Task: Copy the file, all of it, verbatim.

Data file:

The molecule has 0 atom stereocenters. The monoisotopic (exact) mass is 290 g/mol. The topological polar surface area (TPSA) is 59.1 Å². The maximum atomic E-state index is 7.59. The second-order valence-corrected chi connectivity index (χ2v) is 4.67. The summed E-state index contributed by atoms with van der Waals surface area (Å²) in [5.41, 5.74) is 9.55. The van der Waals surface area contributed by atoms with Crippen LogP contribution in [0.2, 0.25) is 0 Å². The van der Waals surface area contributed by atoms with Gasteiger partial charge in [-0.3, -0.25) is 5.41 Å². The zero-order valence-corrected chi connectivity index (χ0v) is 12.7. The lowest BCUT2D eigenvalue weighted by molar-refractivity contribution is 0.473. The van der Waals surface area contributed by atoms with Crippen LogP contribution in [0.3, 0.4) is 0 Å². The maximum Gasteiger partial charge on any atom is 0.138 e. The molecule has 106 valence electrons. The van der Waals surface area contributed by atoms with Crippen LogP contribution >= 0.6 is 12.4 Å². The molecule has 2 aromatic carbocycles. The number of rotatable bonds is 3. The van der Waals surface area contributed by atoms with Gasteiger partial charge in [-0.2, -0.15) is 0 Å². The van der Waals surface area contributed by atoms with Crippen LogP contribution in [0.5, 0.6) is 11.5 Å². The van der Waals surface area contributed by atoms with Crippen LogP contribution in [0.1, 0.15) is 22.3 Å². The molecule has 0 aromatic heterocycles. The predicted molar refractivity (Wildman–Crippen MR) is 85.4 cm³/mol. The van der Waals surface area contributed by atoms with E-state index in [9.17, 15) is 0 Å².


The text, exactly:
The molecule has 0 atom stereocenters. The monoisotopic (exact) mass is 290 g/mol. The topological polar surface area (TPSA) is 59.1 Å². The maximum atomic E-state index is 7.59. The second-order valence-corrected chi connectivity index (χ2v) is 4.67. The summed E-state index contributed by atoms with van der Waals surface area (Å²) in [5.41, 5.74) is 9.55. The van der Waals surface area contributed by atoms with Crippen LogP contribution in [0.2, 0.25) is 0 Å². The van der Waals surface area contributed by atoms with Gasteiger partial charge in [-0.3, -0.25) is 5.41 Å². The zero-order valence-corrected chi connectivity index (χ0v) is 12.7. The lowest BCUT2D eigenvalue weighted by molar-refractivity contribution is 0.473. The van der Waals surface area contributed by atoms with Crippen LogP contribution in [0.3, 0.4) is 0 Å². The maximum Gasteiger partial charge on any atom is 0.138 e. The molecule has 106 valence electrons. The van der Waals surface area contributed by atoms with Crippen LogP contribution >= 0.6 is 12.4 Å². The molecule has 2 aromatic carbocycles. The number of rotatable bonds is 3. The van der Waals surface area contributed by atoms with Gasteiger partial charge in [-0.2, -0.15) is 0 Å². The van der Waals surface area contributed by atoms with Crippen LogP contribution in [0.5, 0.6) is 11.5 Å². The van der Waals surface area contributed by atoms with Crippen LogP contribution in [0.1, 0.15) is 22.3 Å². The molecule has 0 aromatic heterocycles. The predicted molar refractivity (Wildman–Crippen MR) is 85.4 cm³/mol. The van der Waals surface area contributed by atoms with E-state index in [9.17, 15) is 0 Å².